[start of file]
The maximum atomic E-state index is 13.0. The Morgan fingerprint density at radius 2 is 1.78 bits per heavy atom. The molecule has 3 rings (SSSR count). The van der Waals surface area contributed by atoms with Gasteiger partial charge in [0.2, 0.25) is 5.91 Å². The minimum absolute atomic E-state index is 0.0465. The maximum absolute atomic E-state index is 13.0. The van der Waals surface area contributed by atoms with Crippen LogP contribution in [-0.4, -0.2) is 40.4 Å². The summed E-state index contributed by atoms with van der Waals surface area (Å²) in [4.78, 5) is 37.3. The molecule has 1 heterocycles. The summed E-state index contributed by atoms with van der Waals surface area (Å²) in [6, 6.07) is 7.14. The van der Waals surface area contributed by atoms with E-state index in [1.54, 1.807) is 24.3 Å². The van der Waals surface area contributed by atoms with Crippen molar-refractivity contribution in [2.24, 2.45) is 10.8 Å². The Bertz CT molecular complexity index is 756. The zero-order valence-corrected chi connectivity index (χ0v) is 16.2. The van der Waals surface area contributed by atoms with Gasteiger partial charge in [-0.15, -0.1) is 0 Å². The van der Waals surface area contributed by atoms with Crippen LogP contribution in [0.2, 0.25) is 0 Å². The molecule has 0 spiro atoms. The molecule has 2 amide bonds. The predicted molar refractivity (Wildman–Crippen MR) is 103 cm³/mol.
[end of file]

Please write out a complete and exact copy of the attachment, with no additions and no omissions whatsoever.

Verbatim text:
The maximum atomic E-state index is 13.0. The Morgan fingerprint density at radius 2 is 1.78 bits per heavy atom. The molecule has 3 rings (SSSR count). The van der Waals surface area contributed by atoms with Gasteiger partial charge in [0.2, 0.25) is 5.91 Å². The minimum absolute atomic E-state index is 0.0465. The maximum absolute atomic E-state index is 13.0. The van der Waals surface area contributed by atoms with Crippen LogP contribution in [-0.4, -0.2) is 40.4 Å². The summed E-state index contributed by atoms with van der Waals surface area (Å²) in [4.78, 5) is 37.3. The molecule has 1 heterocycles. The summed E-state index contributed by atoms with van der Waals surface area (Å²) in [6, 6.07) is 7.14. The van der Waals surface area contributed by atoms with E-state index in [1.54, 1.807) is 24.3 Å². The van der Waals surface area contributed by atoms with Crippen molar-refractivity contribution in [2.24, 2.45) is 10.8 Å². The Bertz CT molecular complexity index is 756. The zero-order valence-corrected chi connectivity index (χ0v) is 16.2. The van der Waals surface area contributed by atoms with Gasteiger partial charge in [-0.15, -0.1) is 0 Å². The van der Waals surface area contributed by atoms with Crippen LogP contribution in [0.2, 0.25) is 0 Å². The molecule has 0 spiro atoms. The molecule has 2 amide bonds. The predicted molar refractivity (Wildman–Crippen MR) is 103 cm³/mol.